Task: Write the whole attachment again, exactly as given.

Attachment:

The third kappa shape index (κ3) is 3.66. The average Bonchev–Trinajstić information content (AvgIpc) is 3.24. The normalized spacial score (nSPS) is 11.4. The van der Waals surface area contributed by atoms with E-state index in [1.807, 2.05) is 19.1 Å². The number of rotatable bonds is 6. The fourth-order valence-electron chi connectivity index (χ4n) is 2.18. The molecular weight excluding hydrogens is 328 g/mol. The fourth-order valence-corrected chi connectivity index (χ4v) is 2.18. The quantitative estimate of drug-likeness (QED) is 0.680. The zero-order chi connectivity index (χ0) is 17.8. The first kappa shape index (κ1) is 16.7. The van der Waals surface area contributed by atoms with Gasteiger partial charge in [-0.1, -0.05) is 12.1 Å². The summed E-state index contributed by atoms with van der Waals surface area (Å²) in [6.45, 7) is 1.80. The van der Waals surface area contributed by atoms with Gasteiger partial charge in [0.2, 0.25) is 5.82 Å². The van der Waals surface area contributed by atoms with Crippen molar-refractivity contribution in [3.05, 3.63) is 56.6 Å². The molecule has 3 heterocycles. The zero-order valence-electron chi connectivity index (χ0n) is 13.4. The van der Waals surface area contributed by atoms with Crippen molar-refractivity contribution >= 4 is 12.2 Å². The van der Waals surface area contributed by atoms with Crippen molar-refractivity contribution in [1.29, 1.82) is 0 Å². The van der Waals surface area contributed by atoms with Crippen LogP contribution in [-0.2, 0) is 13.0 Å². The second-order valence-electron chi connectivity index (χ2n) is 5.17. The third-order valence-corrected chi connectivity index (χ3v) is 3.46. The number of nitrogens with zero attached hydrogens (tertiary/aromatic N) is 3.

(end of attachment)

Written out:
The third kappa shape index (κ3) is 3.66. The average Bonchev–Trinajstić information content (AvgIpc) is 3.24. The normalized spacial score (nSPS) is 11.4. The van der Waals surface area contributed by atoms with E-state index in [1.807, 2.05) is 19.1 Å². The number of rotatable bonds is 6. The fourth-order valence-electron chi connectivity index (χ4n) is 2.18. The molecular weight excluding hydrogens is 328 g/mol. The fourth-order valence-corrected chi connectivity index (χ4v) is 2.18. The quantitative estimate of drug-likeness (QED) is 0.680. The zero-order chi connectivity index (χ0) is 17.8. The first kappa shape index (κ1) is 16.7. The van der Waals surface area contributed by atoms with Gasteiger partial charge in [-0.1, -0.05) is 12.1 Å². The summed E-state index contributed by atoms with van der Waals surface area (Å²) in [6.45, 7) is 1.80. The van der Waals surface area contributed by atoms with Gasteiger partial charge in [0.2, 0.25) is 5.82 Å². The van der Waals surface area contributed by atoms with Crippen molar-refractivity contribution in [3.05, 3.63) is 56.6 Å². The molecule has 3 heterocycles. The zero-order valence-electron chi connectivity index (χ0n) is 13.4. The van der Waals surface area contributed by atoms with Crippen molar-refractivity contribution >= 4 is 12.2 Å². The van der Waals surface area contributed by atoms with Crippen molar-refractivity contribution in [1.29, 1.82) is 0 Å². The van der Waals surface area contributed by atoms with Crippen LogP contribution in [-0.2, 0) is 13.0 Å². The second-order valence-electron chi connectivity index (χ2n) is 5.17. The third-order valence-corrected chi connectivity index (χ3v) is 3.46. The number of nitrogens with zero attached hydrogens (tertiary/aromatic N) is 3.